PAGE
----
White & Case excelled in revenue growth, increasing its top line by 37 percent to reach $235.7 million, up from $172.2 million in 2006. The 420 fee-earner London office also improved its profitability with profits per equity partner (PPP) hitting $1.528 million, compared with $1.276 million the year before.
Weil stood out in terms of profitability, as the firm's PPP almost doubled, jumping from $1.38 million in 2006 to hit $2.69 million last year. The New York-headquartered firm saw much more modest growth in revenue, which increased from $105.7 million to $112.7 million.
"It's been a good year and we're very happy, but I can't believe that anyone you speak to won't say that," Weil London head Michael Francies says. "My life was a lot easier last year [than the previous year]," he jokes, admitting that the office's profitability fell short in 2006.
He attributes part of the office's success to some key lateral hires that the firm has made in recent years, including a team of private equity specialists led by Marco Compagnoni. That group joined Weil from U.K. firm Lovells in the first half of 2006.
The Compagnoni hire was part of Weil's strategy to focus more resources on its private equity practice in London, which counts U.K. buyout houses Terra Firma Capital Partners Limited and Apax Partners among its client base. (Apax owns a majority interest in Incisive Media, the parent company of The American Lawyer and Law.com.) However, Weil also saw the departure of its leading restructuring partner, Chris Mallon, to Skadden, Arps, Slate, Meagher & Flom in November 2007. With the collapse in big-ticket private equity, the firm's chances of repeating its 2007 growth look slim. "We've budgeted for 2008 to be flat, but we'd like to see some growth," Francies adds.
In contrast, White & Case has a much better chance of continuing its growth trajectory. The firm is full-service in London, with leading practices in project finance, banking, capital markets and emerging markets M&A. With its spread of lawyers outside the United States -- according to the 2007 Global 100, 63 percent of the firm's 1,800 attorneys are based outside of its home jurisdiction -- White & Case is also well positioned internationally. Continued growth in emerging markets in Russia, the Middle East and Asia -- where deals often involve input from London or have an English-law element -- should play to the firm's strengths.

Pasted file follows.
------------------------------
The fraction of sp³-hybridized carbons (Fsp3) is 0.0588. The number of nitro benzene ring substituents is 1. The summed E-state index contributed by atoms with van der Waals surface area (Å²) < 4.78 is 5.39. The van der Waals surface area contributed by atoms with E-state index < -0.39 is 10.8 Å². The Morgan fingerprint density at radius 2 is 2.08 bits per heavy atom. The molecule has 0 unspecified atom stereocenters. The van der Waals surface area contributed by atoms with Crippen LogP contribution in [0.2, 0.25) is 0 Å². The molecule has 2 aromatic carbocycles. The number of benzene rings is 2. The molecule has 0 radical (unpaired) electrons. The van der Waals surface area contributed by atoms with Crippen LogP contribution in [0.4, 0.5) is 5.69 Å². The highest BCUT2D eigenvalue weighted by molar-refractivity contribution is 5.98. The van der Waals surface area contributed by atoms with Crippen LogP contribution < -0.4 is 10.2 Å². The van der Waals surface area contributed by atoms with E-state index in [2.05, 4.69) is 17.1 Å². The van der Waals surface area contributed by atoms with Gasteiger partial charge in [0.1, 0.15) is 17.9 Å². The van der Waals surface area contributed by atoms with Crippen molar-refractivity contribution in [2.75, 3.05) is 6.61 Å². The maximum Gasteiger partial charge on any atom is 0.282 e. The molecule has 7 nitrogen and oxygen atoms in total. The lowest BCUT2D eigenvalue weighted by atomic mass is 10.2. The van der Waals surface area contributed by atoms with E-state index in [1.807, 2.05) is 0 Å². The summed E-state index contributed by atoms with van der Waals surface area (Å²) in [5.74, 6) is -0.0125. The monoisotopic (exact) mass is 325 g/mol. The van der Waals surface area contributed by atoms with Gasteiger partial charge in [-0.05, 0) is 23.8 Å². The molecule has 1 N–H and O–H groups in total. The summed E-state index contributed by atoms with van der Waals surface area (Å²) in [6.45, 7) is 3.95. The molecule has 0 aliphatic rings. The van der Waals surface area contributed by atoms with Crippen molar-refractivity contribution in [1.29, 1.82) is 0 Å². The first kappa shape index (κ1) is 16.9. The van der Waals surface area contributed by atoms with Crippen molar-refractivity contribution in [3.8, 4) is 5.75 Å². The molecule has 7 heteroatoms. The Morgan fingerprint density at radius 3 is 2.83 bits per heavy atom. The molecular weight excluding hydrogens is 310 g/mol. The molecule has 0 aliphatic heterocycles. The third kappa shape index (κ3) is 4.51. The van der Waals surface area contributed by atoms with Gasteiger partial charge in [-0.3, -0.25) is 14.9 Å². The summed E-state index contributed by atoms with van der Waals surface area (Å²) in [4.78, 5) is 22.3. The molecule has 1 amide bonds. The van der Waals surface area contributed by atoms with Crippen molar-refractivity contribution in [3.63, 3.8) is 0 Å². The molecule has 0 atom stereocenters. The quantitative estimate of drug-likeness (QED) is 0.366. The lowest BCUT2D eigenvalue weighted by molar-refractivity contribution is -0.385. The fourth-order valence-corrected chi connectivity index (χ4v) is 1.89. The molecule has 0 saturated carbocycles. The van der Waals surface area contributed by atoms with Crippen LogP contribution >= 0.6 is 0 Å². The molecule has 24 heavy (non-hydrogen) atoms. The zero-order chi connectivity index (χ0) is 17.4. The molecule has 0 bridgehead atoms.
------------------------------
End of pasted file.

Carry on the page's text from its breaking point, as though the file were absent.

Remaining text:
London senior partner Peter Finlay emphasized that White & Case's performance in 2007 was part of a consistent growth trend since 2003, when the firm reported London revenues of $72.1 million. "We will grow this year," he predicts. "We're well-hedged in terms of our practice groups, we've put more resources into our restructuring group, and our litigation practice is already busier."
In a few months, attention will focus on the performance of the leading U.K. firms. One senior Magic Circle partner forecasts double-digit growth for most of London's elite when they announce their results after their financial year closes at the end of April.
Over the last few years, most London-based firms have dramatically improved their profitability and have also seen their results improve in dollar terms, thanks to the weakness of the U.S. currency. According to last year's Global 100, Magic Circle firm Linklaters had PPP of $2.385 million, placing it among the world's most profitable practices. Slaughter and May remained top dog among English performers, with its PPP hitting $2.495 million.